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Let Your Head Be More Than a Funnell to Your Stomach

My childhood was filled with so-called "wise old sayings." These were succinct phrases that projected the perceived truisms of life. They were passed down through the generations as teachings, reprimands, and messages of hope.

I am at least one generation ahead of most of the people with whom I work and this is never more obvious to me than when I choose one of these

adages to sum up a situation or offer some advice about a current challenge. "Don't throw the baby out with the bath water" is a particular favourite of mine. I can see my listeners mentally rolling their eyes while they maintain a respectful silence. One might imagine they are asking themselves, "What does that have to do with anything?"

Another favourite of mine is the tried and true, "A bird in the hand is worth two in the bush." What about that old motivator, "The early bird gets the worm"?

Come to think of it there was a lot of bird imagery in those folksy pearls of wisdom. My literary instincts always perked up when someone said, "You can't judge a book by its cover." I knew this to be true from a purely literal sense because some of my best books were pretty dog-eared but they were the product of many hours of pleasure. Figuratively speaking, it probably took me several years to understand what this meant.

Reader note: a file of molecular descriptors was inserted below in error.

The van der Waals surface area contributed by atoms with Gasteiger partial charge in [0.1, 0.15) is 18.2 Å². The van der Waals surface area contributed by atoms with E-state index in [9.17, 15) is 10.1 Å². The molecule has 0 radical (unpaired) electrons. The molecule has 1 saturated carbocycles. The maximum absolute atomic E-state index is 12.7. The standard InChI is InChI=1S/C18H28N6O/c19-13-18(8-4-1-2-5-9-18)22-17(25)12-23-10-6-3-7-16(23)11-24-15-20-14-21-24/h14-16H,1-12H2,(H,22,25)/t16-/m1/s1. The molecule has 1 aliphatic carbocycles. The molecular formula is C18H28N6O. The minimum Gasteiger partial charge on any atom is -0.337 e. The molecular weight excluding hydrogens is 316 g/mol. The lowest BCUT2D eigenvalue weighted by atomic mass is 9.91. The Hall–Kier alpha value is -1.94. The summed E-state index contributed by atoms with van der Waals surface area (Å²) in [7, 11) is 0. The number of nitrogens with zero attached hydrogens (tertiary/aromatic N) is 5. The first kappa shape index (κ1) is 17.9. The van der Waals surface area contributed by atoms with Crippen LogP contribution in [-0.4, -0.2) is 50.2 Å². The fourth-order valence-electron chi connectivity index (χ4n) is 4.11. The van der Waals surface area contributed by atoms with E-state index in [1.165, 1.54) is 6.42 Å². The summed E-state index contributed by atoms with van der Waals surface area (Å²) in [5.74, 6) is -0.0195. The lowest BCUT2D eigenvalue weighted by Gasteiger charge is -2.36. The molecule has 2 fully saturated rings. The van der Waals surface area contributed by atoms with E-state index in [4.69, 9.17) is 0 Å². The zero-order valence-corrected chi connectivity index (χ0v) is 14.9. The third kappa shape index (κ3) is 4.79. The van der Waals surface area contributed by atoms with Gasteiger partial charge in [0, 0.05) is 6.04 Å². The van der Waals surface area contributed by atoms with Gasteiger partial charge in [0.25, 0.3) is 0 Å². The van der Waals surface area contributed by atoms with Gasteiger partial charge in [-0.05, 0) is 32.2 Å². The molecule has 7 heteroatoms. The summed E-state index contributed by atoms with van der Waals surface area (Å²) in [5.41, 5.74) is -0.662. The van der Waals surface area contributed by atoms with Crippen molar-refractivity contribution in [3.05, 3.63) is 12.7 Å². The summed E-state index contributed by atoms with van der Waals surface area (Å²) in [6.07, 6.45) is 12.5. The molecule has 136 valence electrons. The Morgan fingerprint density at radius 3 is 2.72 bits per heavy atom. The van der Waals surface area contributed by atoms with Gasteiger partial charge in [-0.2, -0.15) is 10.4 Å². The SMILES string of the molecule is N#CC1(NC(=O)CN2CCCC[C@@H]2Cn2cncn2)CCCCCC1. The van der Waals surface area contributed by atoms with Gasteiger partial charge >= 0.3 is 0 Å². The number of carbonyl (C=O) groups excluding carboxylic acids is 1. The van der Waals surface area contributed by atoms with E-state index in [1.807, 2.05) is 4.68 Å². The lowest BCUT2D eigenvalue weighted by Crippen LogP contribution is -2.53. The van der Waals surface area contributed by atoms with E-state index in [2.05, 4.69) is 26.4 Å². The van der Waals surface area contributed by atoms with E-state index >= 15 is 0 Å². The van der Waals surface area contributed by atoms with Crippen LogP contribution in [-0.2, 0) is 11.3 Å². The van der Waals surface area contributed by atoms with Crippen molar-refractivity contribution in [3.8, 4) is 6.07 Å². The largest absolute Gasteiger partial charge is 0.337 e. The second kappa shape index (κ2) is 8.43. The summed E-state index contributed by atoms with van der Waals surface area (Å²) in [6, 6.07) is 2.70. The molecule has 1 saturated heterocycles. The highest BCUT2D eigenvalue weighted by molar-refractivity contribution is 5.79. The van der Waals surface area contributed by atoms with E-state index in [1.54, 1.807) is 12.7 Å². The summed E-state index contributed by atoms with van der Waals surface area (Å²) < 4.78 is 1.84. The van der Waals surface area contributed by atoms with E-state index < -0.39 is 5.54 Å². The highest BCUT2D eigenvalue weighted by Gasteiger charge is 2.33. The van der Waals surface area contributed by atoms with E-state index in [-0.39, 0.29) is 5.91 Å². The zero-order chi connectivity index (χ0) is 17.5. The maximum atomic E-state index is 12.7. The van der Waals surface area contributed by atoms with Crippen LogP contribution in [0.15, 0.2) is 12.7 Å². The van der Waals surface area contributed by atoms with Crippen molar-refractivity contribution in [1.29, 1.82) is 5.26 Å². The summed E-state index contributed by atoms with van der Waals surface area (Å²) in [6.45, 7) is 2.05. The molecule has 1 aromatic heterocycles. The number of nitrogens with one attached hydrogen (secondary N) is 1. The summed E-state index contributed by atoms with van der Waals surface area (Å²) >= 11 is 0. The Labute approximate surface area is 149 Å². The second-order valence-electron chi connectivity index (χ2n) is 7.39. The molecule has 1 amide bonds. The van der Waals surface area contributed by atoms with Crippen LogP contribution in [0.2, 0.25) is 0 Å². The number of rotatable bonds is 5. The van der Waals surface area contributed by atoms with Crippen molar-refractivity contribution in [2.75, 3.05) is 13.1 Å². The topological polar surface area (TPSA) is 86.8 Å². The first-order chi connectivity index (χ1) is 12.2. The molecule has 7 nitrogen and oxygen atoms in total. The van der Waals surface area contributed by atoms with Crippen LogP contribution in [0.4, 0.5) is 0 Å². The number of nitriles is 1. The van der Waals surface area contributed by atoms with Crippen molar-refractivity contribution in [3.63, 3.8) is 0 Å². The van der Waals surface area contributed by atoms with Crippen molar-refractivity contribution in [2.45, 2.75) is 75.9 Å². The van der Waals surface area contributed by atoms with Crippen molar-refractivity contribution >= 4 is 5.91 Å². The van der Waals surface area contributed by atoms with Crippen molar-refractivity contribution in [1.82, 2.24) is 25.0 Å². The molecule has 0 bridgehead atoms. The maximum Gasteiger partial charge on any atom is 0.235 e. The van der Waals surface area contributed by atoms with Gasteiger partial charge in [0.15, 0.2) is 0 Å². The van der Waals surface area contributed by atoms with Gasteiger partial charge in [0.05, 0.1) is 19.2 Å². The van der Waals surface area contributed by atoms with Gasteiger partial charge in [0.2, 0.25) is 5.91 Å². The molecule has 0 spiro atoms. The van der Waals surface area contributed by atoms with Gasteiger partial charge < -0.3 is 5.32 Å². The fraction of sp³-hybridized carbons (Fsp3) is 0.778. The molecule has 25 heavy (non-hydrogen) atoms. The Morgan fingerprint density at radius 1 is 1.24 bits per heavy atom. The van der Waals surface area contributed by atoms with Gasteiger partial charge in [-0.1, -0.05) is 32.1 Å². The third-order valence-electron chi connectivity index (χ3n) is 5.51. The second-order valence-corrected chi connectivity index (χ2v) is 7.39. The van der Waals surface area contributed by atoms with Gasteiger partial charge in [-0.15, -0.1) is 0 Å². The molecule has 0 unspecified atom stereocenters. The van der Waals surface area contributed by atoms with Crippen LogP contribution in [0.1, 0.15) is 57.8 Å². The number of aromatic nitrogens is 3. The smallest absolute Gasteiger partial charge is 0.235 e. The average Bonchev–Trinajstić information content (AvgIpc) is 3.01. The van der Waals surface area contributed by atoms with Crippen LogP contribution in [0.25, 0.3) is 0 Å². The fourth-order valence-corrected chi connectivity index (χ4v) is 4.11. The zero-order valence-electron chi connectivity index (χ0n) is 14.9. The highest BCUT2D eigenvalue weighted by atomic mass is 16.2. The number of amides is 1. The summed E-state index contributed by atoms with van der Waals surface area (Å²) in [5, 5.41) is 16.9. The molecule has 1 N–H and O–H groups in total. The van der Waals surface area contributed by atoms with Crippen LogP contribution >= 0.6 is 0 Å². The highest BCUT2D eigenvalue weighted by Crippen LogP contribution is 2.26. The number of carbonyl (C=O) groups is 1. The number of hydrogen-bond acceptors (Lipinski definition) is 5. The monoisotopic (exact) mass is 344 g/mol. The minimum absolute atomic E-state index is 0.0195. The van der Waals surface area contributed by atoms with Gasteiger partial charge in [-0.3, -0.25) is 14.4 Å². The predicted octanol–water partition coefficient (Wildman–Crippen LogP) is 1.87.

Throughout my life I have found many of these old sayings to be quite accurate. They can capture human nature to a tee. They have been honed from human experience and the wisdom has been teased out as a reminder to all that our choices have consequences or that some things are just predictable.

I imagine many people have jumped into one financial adventure after another that resulted in the wry observation, "A fool and his money are soon parted."

Alternately, it has been observed that a negative experience can often have a hidden benefit, as in, "Every cloud has a silver lining."

How many parents have expressed the concern, "A leopard does not change his spots" as their beloved offspring blindly ignores the warning signs of a troublesome romantic attachment? The message is to, "Look before you leap" because, if you are planning to change your mate after marriage, you should know that you can, "lead a horse to water but you can't make him drink."

My father was fond of saying, "Better late than never" and my grandmother's favourite method of encouraging me to do things right the first time was to call out, "A stitch in time saves nine."

I realize now that many of these well-worn sayings are representative of a belief system that embedded values about people and life.

I'll leave you with two that make the point for me. "A good mind is a terrible thing to waste" and "It takes a village to raise a child."